First impressions can be deceiving.
Washington, D.C. residents were baffled Wednesday when they saw people appearing to parachute into the city. Alarmed police ordered staff at the U.S. Capitol complex to evacuate due to a “probable threat” from a nearby aircraft. Turns out it was a pregame Army parachute-demonstration team performing for a Washington Nationals baseball game.
Rising public dissatisfaction with Oregon’s direction, delivering the impression that the Oregon governor’s race is going to be a win for Republicans this time around, could be a false alarm for Democrats, too.
A February 17-23 , 2022 OPB Primary Election Survey by DHM Research asked, “All things considered, do you think that things in Oregon are headed in the right direction, or do you feel that they are off on the wrong track?” An overwhelming 73% of respondents said Oregon is on the wrong track.
This should bode well for Republicans, out of the governor’s chair since 1987. But, based on the campaigns currently being waged by candidates in the Republican primary, they could still snatch defeat from the jaws of victory.
An April 13, 2022, poll of likely Republican voters by Nelson Research showed that the leaders were Bud Pierce at 6.5%, Christine Drazan with 6.3%, Stan Pulliam with 4.2% and Bob Tiernan at 3.5%. None of the other Republican contenders garnered even 3%.
The lack of real Republican enthusiasm for any of the candidates is evident, however, by the fact that with just two weeks from mail ballots going to voters and four weeks until the May 17, 2022 primary, almost 68 percent of respondents were still undecided.
Even counting the undecided who were leaning toward each candidate, Pierce was only at 10.7%, Drazan 8.2% and Pulliam, Tiernan and Bill Sizemore at 5.2% each.
Pierce, who lost to Democrat Kate Brown in 2016, is pitching himself as “a true outsider” who is “sane, secure, stable”. But already a one-time loser, Pierce, 65, comes across, to put it mildly, as old hat. He’s the Adlai Stevenson of the 2022 Republican primary.
Christine Drazan, 49, is promising “A new direction. for Oregon,” but she is also embracing some Republican views on abortion that turn off a lot of Oregon voters. “Christine received Oregon Right to Life’s endorsement in her previous two runs for office and is honored to have their support once again in the race for governor,” said Trey Rosser, Drazen’s campaign manager. Most Oregonians, on the other hand, have consistently opposed more restrictions on abortion.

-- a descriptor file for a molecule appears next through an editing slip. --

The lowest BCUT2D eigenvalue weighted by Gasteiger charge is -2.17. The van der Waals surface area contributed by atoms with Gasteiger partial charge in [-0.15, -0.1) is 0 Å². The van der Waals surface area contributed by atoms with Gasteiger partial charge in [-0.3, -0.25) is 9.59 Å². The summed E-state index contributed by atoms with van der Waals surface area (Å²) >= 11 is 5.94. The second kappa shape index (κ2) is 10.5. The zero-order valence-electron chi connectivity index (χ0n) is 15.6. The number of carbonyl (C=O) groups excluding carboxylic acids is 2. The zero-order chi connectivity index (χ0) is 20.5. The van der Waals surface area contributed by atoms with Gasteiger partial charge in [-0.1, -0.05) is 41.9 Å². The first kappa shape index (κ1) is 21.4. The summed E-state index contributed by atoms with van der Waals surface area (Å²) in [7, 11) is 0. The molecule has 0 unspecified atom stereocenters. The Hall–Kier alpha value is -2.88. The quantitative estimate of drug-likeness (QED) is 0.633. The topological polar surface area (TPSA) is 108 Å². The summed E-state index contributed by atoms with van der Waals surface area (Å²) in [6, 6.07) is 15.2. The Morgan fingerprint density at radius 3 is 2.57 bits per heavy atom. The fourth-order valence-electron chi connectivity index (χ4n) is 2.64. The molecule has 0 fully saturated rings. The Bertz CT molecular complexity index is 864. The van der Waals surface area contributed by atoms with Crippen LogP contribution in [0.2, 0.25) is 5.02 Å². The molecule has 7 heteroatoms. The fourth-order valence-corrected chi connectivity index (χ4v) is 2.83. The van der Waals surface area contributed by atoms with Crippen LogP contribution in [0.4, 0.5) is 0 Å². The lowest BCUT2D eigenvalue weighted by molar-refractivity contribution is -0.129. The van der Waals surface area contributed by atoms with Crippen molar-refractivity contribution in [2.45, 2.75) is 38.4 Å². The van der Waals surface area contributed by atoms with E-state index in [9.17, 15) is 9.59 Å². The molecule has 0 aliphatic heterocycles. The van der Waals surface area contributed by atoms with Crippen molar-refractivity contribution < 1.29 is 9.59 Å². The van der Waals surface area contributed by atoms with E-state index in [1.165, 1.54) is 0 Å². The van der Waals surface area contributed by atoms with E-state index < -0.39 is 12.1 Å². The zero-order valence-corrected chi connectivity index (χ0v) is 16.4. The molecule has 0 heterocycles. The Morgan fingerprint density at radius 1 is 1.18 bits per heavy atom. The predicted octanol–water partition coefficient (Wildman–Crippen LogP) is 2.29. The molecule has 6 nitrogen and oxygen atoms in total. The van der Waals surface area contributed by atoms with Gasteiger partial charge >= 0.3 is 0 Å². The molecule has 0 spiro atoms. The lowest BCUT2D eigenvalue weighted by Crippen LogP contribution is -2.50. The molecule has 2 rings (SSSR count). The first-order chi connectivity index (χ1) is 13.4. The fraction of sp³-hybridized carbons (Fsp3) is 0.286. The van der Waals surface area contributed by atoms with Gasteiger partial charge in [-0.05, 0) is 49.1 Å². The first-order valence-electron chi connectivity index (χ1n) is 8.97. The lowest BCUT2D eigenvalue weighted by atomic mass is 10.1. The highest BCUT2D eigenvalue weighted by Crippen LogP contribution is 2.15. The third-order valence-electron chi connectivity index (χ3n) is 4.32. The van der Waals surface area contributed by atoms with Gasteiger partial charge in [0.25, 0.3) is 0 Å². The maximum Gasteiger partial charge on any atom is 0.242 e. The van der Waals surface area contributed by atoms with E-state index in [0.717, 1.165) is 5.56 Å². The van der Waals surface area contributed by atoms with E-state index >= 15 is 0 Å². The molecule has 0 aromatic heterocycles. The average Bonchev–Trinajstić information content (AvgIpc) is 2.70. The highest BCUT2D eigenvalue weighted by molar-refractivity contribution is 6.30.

Tiernan, in his current ad, comes across not as a hard-driving man of the people, but as a mean-spirited scold. “I’ve got what it takes,” he says, but his forced smile is insincere and off-putting.
Pulliam isn’t doing himself any favors with his outreach efforts, either.
In one television ad, he complains about critical race theory, a trendy topic that argues racism is racism is systemic in America’s institutions. In another ad, he promises not to “allow transgender athletes to compete in girls sports…Because my girls shouldn’t have to play against boys, and neither should yours.” Despite both of these issues being hot items for the right on the national stage, neither shows up on a list of hot-button issues for Oregon voters and could pigeonhole Pulliam in a general election.
Part of the problem for all the Republican candidates was revealed in a Nov. 2021 poll by conducted by Republican pollster Fallon Research & Communications.
In the poll of 600 likely Oregon Republican primary voters, 75% viewed Donald Trump favorably, about 58% believed the 2020 election was “stolen” from Trump and about 60% said Republican candidates for statewide office should be “more like Trump.” In 2020, Joe Biden defeated Trump 56.5% – 40.4%. Those Biden voters aren’t likely to vote for a conservative Republican candidate for governor the general election.
Sure, a lot of Oregonians are pissed, but do any of the leading Republicans have an answer? Not so far. And as much as many Oregonians are frustrated with things as they are, that doesn’t make them all Republicans. As a politics junkie recently observed on twitter, “More and more I am convinced that the average voter is driven by repulsion, not attachment. They don’t vote for a party because they like it. They vote for a party because it isn’t the OTHER party, which they really despise.”
This may be a weak year for Democrats generally, but to win the governorship the Oregon Republican candidate will need to present a savvy, appealing, inspiring alternative.
So far, they’re all missing the boat.